Eye Weekly becomes The Grid

The transformation of Torstar’s weekly magazine hits readers the Toronto Star doesn’t reach, says the paper's publisher Laas Turnbull.

This Thursday, Torstar is launching a new weekly magazine for city residents in their 20s and 30s in Toronto, a “younger, edgier version of Toronto Life” called The Grid, publisher and editor-in-chief Laas Turnbull tells MiC.

“The new design will be very image-heavy. I think it’s going to be very powerful and will have a coffee-table book feel,” he says. “The photography isn’t going to accompany the stories in the magazine, they are going to tell stories.”

The new title is a transformation of Eye Weekly, the Torstar-published weekly. It will be two inches taller in size, making it rectangular to allow for bigger photography, but will remain printed on its traditional newsprint paper stock.

“We are taking a pretty big risk with the changes we are making to the magazine. Eye Weekly would have been turning 20 this fall but the direction we are moving in is so highly differentiated from the other Toronto weekly, Now, that it doesn’t make sense to have this legacy which is so highly linked to that paper,” Turnbull says of the newspaper’s transformation.

“Even when I first started [here], I would mistakenly say Now when I meant Eye Weekly. If I’m having that struggle, I can only imagine what readers must think. The Grid is not going to be an alternative news weekly – it’s not Now and it doesn’t want to be. We are going to be a city magazine.”

The Grid’s launch will be promoted with personalized transit shelter ads for Toronto neighbourhoods, including Leslieville and Roncesvalles, as well as an experiential stunt to draw attention to the new magazine to be executed in the wee hours of Thursday morning. Creative and media on the launch campaign were handled by Rethink in Toronto and digital was handled by Dashboard, also in Toronto.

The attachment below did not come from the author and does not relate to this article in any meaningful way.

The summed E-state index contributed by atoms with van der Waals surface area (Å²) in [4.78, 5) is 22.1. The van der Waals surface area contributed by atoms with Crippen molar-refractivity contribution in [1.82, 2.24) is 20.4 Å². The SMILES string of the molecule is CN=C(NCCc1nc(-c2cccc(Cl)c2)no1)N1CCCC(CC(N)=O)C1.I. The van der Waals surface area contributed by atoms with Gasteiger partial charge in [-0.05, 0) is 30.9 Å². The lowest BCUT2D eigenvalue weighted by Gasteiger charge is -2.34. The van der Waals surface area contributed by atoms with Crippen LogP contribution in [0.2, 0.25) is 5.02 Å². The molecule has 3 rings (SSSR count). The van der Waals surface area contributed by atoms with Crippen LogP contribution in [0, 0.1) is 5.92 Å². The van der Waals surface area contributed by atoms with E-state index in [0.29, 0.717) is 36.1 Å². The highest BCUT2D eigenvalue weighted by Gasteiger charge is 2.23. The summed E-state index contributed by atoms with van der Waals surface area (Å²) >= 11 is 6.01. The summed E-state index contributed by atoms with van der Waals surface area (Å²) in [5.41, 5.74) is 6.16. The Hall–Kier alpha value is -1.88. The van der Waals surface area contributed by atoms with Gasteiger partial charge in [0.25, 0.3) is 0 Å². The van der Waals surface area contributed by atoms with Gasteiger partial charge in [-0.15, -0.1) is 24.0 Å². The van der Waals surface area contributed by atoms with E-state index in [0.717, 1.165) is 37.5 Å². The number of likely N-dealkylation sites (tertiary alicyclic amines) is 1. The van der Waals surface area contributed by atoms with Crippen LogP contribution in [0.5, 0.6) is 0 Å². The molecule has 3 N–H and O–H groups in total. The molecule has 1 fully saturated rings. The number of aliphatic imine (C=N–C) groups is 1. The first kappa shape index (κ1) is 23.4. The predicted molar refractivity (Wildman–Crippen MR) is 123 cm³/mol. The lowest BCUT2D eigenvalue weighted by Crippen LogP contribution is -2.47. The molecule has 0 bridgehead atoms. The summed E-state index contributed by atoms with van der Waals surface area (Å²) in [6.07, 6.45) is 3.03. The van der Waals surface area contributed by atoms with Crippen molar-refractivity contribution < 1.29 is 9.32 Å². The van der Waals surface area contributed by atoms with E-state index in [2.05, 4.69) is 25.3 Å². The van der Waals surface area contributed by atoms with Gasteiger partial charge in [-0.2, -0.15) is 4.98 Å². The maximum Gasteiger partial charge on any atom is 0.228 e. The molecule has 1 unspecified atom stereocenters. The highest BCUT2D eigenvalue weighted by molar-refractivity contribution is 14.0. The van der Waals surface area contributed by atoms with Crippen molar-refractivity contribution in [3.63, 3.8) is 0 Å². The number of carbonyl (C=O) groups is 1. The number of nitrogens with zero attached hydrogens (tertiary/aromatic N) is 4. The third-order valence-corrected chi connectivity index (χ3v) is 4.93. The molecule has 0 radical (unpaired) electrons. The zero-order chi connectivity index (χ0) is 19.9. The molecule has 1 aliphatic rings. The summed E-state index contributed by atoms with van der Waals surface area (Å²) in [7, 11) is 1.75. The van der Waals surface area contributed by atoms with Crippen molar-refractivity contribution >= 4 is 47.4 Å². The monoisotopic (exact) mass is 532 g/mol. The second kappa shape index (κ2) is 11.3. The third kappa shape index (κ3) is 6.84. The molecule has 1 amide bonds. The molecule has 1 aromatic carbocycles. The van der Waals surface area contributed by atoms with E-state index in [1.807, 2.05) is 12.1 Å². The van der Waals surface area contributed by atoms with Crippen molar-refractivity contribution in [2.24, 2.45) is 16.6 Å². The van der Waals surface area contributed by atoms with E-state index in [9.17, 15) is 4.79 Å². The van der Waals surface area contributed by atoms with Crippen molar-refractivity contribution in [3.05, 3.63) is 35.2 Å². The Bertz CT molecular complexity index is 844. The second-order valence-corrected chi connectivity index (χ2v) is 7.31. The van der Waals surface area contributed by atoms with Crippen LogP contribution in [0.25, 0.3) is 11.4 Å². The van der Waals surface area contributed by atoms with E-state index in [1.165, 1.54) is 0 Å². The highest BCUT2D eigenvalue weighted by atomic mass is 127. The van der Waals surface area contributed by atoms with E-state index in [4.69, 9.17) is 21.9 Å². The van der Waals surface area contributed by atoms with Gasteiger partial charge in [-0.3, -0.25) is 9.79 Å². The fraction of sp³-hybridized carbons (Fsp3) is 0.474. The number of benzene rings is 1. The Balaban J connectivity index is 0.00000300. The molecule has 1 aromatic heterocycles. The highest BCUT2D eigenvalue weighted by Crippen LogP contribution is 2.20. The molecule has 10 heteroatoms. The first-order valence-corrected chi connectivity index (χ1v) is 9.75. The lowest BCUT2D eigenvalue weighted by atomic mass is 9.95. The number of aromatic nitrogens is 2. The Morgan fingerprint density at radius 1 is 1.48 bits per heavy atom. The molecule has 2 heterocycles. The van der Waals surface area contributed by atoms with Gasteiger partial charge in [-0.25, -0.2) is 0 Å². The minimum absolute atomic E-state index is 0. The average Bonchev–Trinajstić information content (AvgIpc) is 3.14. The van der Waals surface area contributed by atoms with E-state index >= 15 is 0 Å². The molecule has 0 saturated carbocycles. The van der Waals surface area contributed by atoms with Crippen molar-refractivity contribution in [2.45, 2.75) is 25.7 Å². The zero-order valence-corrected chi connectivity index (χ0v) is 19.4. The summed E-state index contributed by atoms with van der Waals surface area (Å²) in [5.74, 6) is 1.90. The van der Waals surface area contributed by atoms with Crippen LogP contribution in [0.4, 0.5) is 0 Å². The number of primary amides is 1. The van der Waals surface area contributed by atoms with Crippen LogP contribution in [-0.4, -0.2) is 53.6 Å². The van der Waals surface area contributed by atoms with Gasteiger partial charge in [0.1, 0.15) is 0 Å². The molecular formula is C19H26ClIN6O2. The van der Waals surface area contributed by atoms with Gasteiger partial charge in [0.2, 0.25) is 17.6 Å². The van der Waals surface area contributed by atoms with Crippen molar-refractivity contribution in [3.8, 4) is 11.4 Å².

Goals of the redesign include doubling The Grid’s readers-per-copy to four and increasing its female readership, says Turnbull.

“When I got here in August our readership was about 70 percent male and 30 percent female, which wasn’t surprising,” he says. “Over time we want it to be close to 50-50. We are doing some internal research to see who is reading the magazine and will do that again a few months after the launch of The Grid. We need media planners to see people reading the new magazine on the subway and talking about it at parties.”

The Grid is changing the kind of advertising it pursues and accepts in one key way, by dumping the sex ads, says Turnbull. This allows the title to focus its circulation on its downtown target market rather than the outlying areas of the GTA, which have supported that kind of advertising.

“We are adding 400 to 500 racks in downtown restaurants and bars,” he says. “If we are going to be a magazine for people in their 20s and 30s who live south of Bloor, then obviously our distribution needs to reflect that. There needs to be a sense in cool neighbourhoods that we are absolutely everywhere.”

In addition to its traditional belly bands, pop ups and fold downs The Grid is launching with a new advertising opportunity of a QR code on the cover of its launch issue from Virgin Mobile.

New opportunities for advertisers can also be found on the weekly’s redesigned site which will be designed like a blog and categorized into 40 Toronto neighbourhoods, which allows for geo-targeting by advertisers, says Turnbull.

“That is going to be one of the really great features of the site for advertisers, particularly at the retail level,” he says. “We will be taking what we are doing in the paper and making it even more local. Clients will be able to target a combination of neighborhoods.”